Minimize Exposure to Chemicals

For the general safety of laboratory personnel, all chemical usage must be conducted in adherence with the general safe laboratory practices. In order to minimize chemical exposure always follow these guidelines:

  • Assume that any unfamiliar chemical is hazardous and treat it as such.
  • Substitute less hazardous chemicals in your experiments whenever possible.
    • Micro-scaling the size of the experiment to reduce the amount of chemical usage.
  • Minimize chemical exposures to all potential routes of entry - inhalation, ingestion, skin and eye absorption, and injection through proper use of engineering controls and PPE.
  • Use PPE as appropriate for that chemical.
  • Do not smell or taste chemicals. When it is necessary to identify a chemical's odor, lab personnel should hold the chemical container away from their face and gently waft their hand over the container without inhaling large quantities of chemical vapor.
  • Never underestimate the potential hazard of any chemical or combination of chemicals. Consider any mixture or reaction product to be at least as hazardous as - if not more hazardous than - its most hazardous component.
  • In order to identify potential hazards, laboratory personnel should plan out their experiments in advance. These plans should include the specific measures that will be taken to minimize exposure to all chemicals to be used, the proper positioning of equipment, and the organization of dry runs.
  • Know all the hazards of the chemicals with which you work. For example, perchloric acid is a corrosive, an oxidizer, and a reactive. Benzene is an irritant that is also flammable, toxic, and carcinogenic.
  • Follow all chemical safety instructions, such as those listed in Safety Data Sheets or other trusted resources or on chemical container labels, precisely.
  • Clean up spills and leaks immediately.
  • Always wash hands with soap and water after handling chemicals and remove personal protective equipment, such as gloves and lab coats, before leaving the lab.
  • Visitors to the laboratory shall abide by all laboratory safety rules, including requirements for the use of eye protection.
  • Use extra care with Dewar flasks and other evacuated glass apparatus; shield or wrap them to contain chemicals and fragments should implosion occur. Use equipment only for its designed purpose.
  • Wash areas of exposed skin thoroughly before leaving the laboratory.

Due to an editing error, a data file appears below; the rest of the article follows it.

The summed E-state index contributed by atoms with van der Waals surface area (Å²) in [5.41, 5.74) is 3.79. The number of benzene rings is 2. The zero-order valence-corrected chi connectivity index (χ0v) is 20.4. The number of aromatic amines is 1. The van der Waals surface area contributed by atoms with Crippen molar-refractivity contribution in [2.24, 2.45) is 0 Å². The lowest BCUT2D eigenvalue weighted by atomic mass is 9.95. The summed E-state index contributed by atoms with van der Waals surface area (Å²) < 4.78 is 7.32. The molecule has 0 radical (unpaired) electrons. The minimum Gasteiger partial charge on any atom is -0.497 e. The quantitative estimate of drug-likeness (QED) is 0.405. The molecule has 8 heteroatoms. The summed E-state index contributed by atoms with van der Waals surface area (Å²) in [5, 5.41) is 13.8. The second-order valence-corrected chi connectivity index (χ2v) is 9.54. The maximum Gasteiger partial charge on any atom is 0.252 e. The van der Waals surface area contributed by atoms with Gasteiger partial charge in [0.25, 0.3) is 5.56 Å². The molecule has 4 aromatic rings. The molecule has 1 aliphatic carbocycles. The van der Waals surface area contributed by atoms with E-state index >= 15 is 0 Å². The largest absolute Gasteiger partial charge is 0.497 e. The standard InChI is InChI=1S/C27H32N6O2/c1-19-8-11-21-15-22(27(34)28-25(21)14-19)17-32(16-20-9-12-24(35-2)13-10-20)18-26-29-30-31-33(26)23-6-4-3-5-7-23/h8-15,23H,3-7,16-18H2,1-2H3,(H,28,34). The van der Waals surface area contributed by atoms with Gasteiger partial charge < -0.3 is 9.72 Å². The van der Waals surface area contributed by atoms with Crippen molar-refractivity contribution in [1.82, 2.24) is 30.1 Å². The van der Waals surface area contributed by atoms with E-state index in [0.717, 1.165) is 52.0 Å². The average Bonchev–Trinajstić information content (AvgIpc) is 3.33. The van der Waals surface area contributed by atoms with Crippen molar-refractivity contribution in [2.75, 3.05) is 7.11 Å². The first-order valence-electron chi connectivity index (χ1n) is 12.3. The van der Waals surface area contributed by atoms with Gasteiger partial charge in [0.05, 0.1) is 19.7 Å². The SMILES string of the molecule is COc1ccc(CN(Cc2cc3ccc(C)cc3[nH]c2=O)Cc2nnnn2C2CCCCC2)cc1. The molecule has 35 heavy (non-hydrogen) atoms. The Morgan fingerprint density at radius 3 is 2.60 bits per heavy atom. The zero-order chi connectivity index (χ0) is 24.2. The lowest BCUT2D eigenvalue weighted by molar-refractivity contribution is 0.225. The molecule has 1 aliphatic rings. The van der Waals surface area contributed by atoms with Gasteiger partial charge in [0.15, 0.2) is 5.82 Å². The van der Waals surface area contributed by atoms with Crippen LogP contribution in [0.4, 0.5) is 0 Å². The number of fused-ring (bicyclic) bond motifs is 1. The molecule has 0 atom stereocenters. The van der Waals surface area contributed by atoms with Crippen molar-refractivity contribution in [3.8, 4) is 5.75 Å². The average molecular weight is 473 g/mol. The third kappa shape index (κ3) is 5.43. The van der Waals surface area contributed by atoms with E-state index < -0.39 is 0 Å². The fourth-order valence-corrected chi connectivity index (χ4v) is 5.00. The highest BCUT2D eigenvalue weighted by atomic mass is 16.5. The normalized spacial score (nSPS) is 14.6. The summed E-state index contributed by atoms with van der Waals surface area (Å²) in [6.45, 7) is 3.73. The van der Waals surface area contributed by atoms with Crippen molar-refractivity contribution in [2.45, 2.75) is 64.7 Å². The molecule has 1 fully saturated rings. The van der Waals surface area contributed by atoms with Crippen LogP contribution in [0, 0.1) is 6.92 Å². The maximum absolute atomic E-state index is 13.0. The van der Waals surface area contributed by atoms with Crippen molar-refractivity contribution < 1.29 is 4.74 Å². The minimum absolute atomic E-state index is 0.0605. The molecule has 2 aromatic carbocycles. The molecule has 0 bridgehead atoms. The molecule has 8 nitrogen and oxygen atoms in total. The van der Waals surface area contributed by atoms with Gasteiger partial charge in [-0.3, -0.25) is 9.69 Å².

• Avoid behavior that might confuse, startle or distract another worker.
  • Do not use mouth suction for pipetting or starting a siphon.
  • Avoid working alone in a laboratory while hazardous procedures are being conducted.
  • Warning signs with personnel contact information shall be posted on the door and on equipment where special or unusual hazards exist.
  • Provide for the containment of toxic substances in the event of failure of utility service when operating unattended equipment. Also, ensure that the warning signs are in place.
  • Work areas shall be maintained clean and uncluttered with chemicals and equipment properly labeled and stored; clean up the work area on completion of an operation and at the end of each day.
  • Use a fume hood for operations that might result in release of toxic chemical vapors or dust.
    • Use a fume hood or other local ventilation device when working with any volatile substance with a TLV of less than 50 ppm.
    • Confirm adequate hood performance before use.
    • Keep hood closed when operations are not being performed in the hood. Do not allow materials to block vents or air-flow.
    • Do not store chemicals in the hood.
  • Be aware of unsafe conditions and see that they are corrected when detected.
  • Report any accidents or near-miss accidents to your Principal Investigator and/or Laboratory Supervisor and RMS.

Risk assessments must be performed prior to using any chemicals covered by a standard, carcinogens, and highly toxic materials. Laboratory specific procedures including a work procedure which identifies each workstation/ task involving these chemicals, list of the required controls and equipment that will be needed when handling these chemicals, and information on the exposure limits should be completed prior to using the chemical and documented by the PI and/or Laboratory Supervisor and kept on hand in event of emergency.

Chemical Hygene Plan - Table of Contents